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Warriors somehow survive bizarre Steph Curry game with fourth-quarter escape


Darren Yamashita-USA TODAY Sports


What is more remarkable: Stephen Curry missing 14 straight shots; the Warriors winning a game in which Curry misses 14 straight shots; or Curry not being the Warriors’ best late-game option from his own family?

Whatever the answer is does not matter. The Warriors have plenty of answers right now, though.

Damion Lee, Curry’s brother-in-law, knocked down two free throws with 4.3 seconds left, putting the Warriors back ahead in a 106-105 victory over the Raptors on Sunday at Chase Center. Golden State had been ahead by as many as 16 while their superstar struggled and fell behind on a difficult Fred VanVleet jumper with 45 seconds left. In the game’s closing moments, Curry was hounded, as he was all game, and dished to the brother-in-law who two weeks ago sunk a game-winning 3 against the Bulls.

This time, Lee fought to get a long jumper up because he thought he was fouled, which officials (upon review) agreed with. He sunk both free throws, and Pascal Siakam missed a jumper of his own on the other end.

The Warriors’ sixth win in eight games was a strange one that highlighted their two best players do not need to fill the scoresheet to have tremendous impacts on games. Curry, even while off, is a nonstop focus of defenses, and Draymond Green a nonstop presence on defense. The other contributors, led by James Wiseman and Andrew Wiggins, were just enough.

The Warriors (6-4) probably do not have the firepower of a title contender but they do have the DNA and blueprint to be a playoff threat. Curry will get the Warriors open looks. Green will solidify the defense. They have enough interesting pieces to be interesting.

They opened a 10-point lead at the half with Curry scoring all of three points. That edge was as many as 16, but a Chris Boucher tip-in at 3:22 pushed Toronto ahead and led to the seesaw that the Warriors narrowly escaped. Here are some takeaways:

What a weird game

The most surprising aspect of the 15-point, second-quarter lead the Warriors built was debatable. Was it:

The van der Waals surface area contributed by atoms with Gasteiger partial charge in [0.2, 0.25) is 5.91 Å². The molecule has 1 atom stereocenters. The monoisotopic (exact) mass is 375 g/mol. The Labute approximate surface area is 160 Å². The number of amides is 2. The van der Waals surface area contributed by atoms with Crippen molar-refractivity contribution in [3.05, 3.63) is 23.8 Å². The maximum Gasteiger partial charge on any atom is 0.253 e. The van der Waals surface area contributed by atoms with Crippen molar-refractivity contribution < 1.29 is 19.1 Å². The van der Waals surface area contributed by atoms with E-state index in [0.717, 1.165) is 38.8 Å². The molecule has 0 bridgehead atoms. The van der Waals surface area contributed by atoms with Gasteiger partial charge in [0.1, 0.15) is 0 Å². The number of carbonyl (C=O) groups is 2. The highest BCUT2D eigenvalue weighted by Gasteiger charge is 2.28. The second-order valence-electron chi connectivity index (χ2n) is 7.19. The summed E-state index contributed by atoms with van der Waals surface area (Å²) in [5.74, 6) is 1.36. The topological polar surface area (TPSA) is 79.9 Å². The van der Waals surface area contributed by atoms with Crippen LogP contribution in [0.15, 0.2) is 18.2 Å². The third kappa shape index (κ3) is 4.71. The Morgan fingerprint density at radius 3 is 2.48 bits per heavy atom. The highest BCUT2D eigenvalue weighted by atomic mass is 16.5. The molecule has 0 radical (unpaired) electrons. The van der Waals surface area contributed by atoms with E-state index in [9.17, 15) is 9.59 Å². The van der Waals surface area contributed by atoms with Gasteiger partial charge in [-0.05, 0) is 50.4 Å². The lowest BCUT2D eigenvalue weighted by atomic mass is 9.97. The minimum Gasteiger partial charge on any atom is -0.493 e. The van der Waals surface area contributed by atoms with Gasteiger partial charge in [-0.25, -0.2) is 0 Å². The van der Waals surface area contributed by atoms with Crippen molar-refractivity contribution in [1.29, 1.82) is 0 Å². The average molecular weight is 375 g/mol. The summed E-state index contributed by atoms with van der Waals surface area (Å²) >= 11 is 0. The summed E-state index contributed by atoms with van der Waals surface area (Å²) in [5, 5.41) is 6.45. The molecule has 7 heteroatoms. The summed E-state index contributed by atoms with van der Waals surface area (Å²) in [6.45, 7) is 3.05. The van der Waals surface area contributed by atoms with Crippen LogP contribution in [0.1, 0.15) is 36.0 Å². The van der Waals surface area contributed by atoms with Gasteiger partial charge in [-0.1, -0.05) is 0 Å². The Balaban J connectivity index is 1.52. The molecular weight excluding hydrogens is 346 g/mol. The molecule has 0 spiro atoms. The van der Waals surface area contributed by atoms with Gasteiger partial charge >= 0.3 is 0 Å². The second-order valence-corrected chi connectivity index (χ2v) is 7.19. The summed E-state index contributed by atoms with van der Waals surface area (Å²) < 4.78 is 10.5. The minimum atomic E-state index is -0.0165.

a) the 51-35 edge, punctuated by a strong offensive rebound and putback by Brad Wanamaker at 5:03 in the second, involved no Warrior in double digits;

b) the lead was padded by 19-year-old Wiseman sealing off 26-year-old Siakam under the hoop, getting the entry pass and dunking over the All-Star;

c) Curry was absent from the boxscore, finishing the first half shooting 1-of-7 from the field.

Missing but not absent

The same team that famously turned into a fifth-grade team and defended Curry with a box-and-one was not going to let him breathe.

Everywhere Curry went he was doubled, faceguarded by an alternating Raptor while another always lurked whenever the Warriors tried to feed him. In one memorable moment in the third, Curry tried to slip a screen and peel off toward the 3-point line, followed not just by his defender but Kelly Oubre Jr.’s and Wiggins’. It was Wiggins who wound up with the dunk, all alone under the hoop.

Curry missed 14 straight shots, got some (relatively) open looks and couldn’t finish, ending his day 2-for-16 and 1-for-10 from 3. He also was a plus-seven. He had just about the loudest quiet game that you will see.

He contributed in plenty of other ways, too, nine rebounds and six assists while commanding all the attention. He was remarkable in Friday’s stirring win over the Clippers. He was a very different brand of remarkable Sunday, when he hit one fewer 3 than Green.

More Bazemore

In the past two games — against the Clippers and Raptors, two powerful teams — Kent Bazemore is a combined plus-23.

The Warriors have come together as Bazemore has begun to play more. He plays well alongside Wiggins, constantly looking to make the other pass to free up a better shooter. He did some of everything, finishing with nine points on 4-of-7 shooting with five rebounds, three assists and three blocks.

The well-traveled veteran essentially is the Green of the second unit and knows where to be. That was perfectly illustrated in the third quarter, when he knew Toronto would have to fling up a shot-clock-beating prayer.

Dray ball

The Green of the first unit was plenty effective, too.

Green was characteristically hesitant with his shot, and there might come a point in which he has to look for his own game more. But that point hasn’t arrived.

Green made a run at another triple-double, posting 10 points (on 3-of-8 shooting) with nine rebounds and 10 assists. Those numbers do not do him justice, the Warriors’ defense far more cohesive than it was at the start of the season.

The Warriors held the Raptors to 13-of-38 (34 percent) from 3, and the Warriors will need to be excellent on that side of the floor for this season to go anywhere.

The Dubs’ Dubs

When Wiggins and Wiseman play this well, this season can go plenty of places.

The two high-upside projects — of varying degrees — posted nice games, Wiggins looking comfortable as the leader of the second unit with 17 points on 7-of-17 shooting, Wiseman adding 10 points on 5-of-7 from the field.

The numbers were nice. The end-to-end dunk was nicer.

Oubre watch

When a player begins 7-for-51 from deep in his Warriors tenure, there will be a constant eye on if there is still hope. Especially from Klay Thompson’s replacement.

Oubre, while his one swish from 3 was a key fourth-quarter make, was 1-of-6 from beyond the arc. He again showed flashes elsewhere and plays solid defense, but the shooting will have to improve.

 

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